Tuesday, November 22, 2005


Things have been fairly quiet around here lately -- mainly because I have been so darned cranky lately. I posted something about how NY sucks, which, after further review (and some friendly basking from fellow bloggers), I decided would be best if it were removed. Thank God for the delete function.

Here's the problem: I haven't had a new idea for about a week! It is nearing the end of the semester, and my brain is kind of crisp around the edges. My lack of mental activity is getting a bit disturbing, though.

But let me post an idea I had about a week ago. Now, this is not a universal or a normative idea -- I am not asking anyone else to adopt this idea. It is my little experiment. So why post it? Because I'd love some suggestions about how to improve the idea, and my readers seem to be bright folk.

In the Spring, my drama department is doing a project aclled "Stage Left." Instead of doing a play on our mainstage, we are all mounting small productions that have only one rule: they can't be done in a traditional theatre space (thus, Stage Left: we have left the stage. We academics are damned clever, no?). My contribution to this farrago is something I am calling "Living Room Theatre." Taking a page from Czech playwright Pavel Kohout (dramatized by Stoppard in Kahout's Macbeth), about half dozen students and I will be creating small "chamber pieces" that are designed to fit into a suitcase and be performed in living rooms. We are making ourselves available to individuals or groups at no cost. The only rule is that the students must be allowed to stay for the social events preceding or following the performance. I want the students to make personal contact with their audience, and explore how such an experience is different than performing in a larger, more formal venue.

Last week, I had an idea to embroider on this idea. Several years ago, I discovered the World Cafe. The World Cafe is an approach to community building and problem-solving that asks what if:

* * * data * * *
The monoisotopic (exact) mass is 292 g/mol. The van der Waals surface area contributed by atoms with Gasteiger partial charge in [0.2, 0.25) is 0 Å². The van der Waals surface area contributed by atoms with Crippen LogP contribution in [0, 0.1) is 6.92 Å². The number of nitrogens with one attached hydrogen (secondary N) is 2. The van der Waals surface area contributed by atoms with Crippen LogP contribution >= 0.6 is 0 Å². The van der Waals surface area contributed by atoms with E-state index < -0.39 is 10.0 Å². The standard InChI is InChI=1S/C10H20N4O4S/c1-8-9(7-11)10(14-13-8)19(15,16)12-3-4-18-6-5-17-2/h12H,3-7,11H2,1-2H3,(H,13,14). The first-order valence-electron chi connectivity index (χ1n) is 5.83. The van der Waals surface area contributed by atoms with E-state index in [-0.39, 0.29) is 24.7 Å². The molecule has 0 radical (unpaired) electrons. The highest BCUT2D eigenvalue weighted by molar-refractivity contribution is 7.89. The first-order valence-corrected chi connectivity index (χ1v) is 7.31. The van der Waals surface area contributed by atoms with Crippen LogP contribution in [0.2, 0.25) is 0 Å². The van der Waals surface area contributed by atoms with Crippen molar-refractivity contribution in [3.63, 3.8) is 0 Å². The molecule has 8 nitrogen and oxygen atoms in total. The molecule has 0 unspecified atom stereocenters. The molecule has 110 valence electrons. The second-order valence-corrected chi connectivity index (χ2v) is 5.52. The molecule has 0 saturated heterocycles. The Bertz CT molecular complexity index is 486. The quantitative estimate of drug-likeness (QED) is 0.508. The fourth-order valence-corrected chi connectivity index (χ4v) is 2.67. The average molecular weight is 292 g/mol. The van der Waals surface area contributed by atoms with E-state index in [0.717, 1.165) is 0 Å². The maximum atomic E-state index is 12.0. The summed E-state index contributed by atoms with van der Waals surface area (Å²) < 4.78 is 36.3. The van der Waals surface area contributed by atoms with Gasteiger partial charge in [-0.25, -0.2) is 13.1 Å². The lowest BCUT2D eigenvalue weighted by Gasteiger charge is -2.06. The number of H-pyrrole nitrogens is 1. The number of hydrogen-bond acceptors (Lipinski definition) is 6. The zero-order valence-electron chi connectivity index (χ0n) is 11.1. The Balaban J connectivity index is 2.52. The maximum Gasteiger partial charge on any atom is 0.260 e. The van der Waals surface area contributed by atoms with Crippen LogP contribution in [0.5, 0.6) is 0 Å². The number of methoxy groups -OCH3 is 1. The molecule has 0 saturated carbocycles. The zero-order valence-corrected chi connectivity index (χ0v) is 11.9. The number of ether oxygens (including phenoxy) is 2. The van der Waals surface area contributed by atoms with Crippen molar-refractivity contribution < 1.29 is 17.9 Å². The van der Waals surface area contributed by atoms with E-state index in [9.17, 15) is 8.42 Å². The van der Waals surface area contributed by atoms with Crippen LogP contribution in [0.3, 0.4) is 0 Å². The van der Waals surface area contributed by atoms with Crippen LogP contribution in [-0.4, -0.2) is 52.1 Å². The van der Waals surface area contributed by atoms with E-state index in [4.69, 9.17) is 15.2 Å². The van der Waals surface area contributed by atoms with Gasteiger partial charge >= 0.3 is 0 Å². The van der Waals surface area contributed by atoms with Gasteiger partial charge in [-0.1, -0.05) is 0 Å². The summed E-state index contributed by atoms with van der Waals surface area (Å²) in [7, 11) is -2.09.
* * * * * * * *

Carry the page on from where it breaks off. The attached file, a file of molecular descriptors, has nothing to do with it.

The future is born in webs of human conversation?
Compelling questions encourage collective learning?
Networks are the underlying pattern of living systems?
Human systems—organizations, families, communities—are living systems?
Intelligence emerges as the system connects to itself in diverse and creative ways?
Collectively, we have access to all the wisdom and resources we need?

The idea is to explore "questions that matter" in the following form. Put people into small groups of three or four around a table. Give them a large piece of butcher block paper and some colored markers. Give them the question to be explored, and have them explore it together, drawing and writing their ideas on the paper. After a certain amount of time, one of the group stays at the table while the other members go to different tables. Now assembled into new groups, the process continues using as a starting point what the previous group wrote and drew. Through this process, a group of people can come to know each other, and use their multiple perspectives and creativity to address a common problem. At some point, each table "reports out" to the group as a whole.

It occurred to me that this might be added to my Living Room Theatre concept. There was a recent report, discussed in the Cleveland Plain Dealer, which investigated how the motives of audience members differed from art form to art form. said that "68 percent of theatergoers surveyed said they attended plays as a way of socializing." This got me to thinking that theatres really don't attempt to facilitate such socializing very often. There are the occasional talkbacks, which are formal and usually directed at a central facilitator (I have done this several times for North Carolina Stage Company, for instance). But what if there was a way that audience members could be encouraged to talk to each other? To use the performance as an excuse to connect about the ideas, emotions, and viewpoints of the play?